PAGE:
It was the crime of the century in our community, and the horror of those days is never far from the surface in the South Shore towns where the families of Kelly Ann Tinyes and Robert Golub lived and worked and went to school. It was 1989 when 22-year-old Robert was convicted of murdering his neighbor, 13-year-old Kelly; he was sentenced to 25 years to life in prison.
This November, nearly 25 years later, Robert Golub applied for parole, and was denied. However, seeing his face in the press and hearing his newly minted confession have split open the old wounds.
Twenty-five years ago next March, on an ordinary school day, 13-year-old Kelly went to the house of her neighbors John and Robert Golub, ages 14 and 21. Two other 14-year-old boys were also at the Golubs’ home that afternoon. According to testimony at the trial, a call from the Golub home to the Tinyes home, a few doors away, had prompted Kelly’s visit.
I remember these details very well. I was the editor of the Nassau Herald at the time, a columnist for the newspapers and the mother of a 14-year-old girl who knew all the kids involved. The day after Kelly went missing, police discovered her strangled and mutilated body stuffed into a plastic bag and shoved into a closet in the basement of the Golub house.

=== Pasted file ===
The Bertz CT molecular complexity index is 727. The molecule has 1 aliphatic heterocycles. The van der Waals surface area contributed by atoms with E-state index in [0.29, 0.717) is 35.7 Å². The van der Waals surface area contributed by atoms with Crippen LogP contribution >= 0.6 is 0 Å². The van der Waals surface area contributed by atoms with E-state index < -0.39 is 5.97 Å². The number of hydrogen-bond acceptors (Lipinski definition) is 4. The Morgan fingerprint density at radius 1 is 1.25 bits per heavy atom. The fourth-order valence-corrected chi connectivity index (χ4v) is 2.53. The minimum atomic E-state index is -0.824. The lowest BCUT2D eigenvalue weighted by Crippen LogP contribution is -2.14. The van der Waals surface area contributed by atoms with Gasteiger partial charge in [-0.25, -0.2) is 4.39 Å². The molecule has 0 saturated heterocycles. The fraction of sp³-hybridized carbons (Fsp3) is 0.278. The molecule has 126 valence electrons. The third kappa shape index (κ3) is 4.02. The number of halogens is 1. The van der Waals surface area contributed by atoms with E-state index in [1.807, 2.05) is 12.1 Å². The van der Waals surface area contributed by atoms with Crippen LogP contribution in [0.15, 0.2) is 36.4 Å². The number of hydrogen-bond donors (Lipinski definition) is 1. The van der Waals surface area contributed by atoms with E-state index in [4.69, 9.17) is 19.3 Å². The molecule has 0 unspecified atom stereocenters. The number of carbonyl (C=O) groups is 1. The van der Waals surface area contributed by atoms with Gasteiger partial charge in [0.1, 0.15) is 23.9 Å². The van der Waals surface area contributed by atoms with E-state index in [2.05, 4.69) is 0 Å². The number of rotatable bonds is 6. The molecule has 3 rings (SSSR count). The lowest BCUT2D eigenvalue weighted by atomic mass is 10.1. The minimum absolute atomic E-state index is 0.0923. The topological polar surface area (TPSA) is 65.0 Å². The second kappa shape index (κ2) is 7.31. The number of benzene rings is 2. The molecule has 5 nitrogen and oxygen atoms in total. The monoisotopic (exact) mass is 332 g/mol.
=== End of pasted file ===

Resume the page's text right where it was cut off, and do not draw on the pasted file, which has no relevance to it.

Eventually, Robert Golub was tried and convicted of second-degree murder. I attended every day of the trial, reporting for our newspapers, and will never forget the faces of Victoria and Richard Tinyes as they heard testimony and saw jurors react to crime scene photos, photos of the savage attack on their daughter. During breaks, members of the Tinyes and Golub families screamed and tore at one another in the hallways and the bathrooms of the courthouse. It was as if all the hallmarks of civility and peace in our small communities had suddenly been displaced by this unnatural act of violence.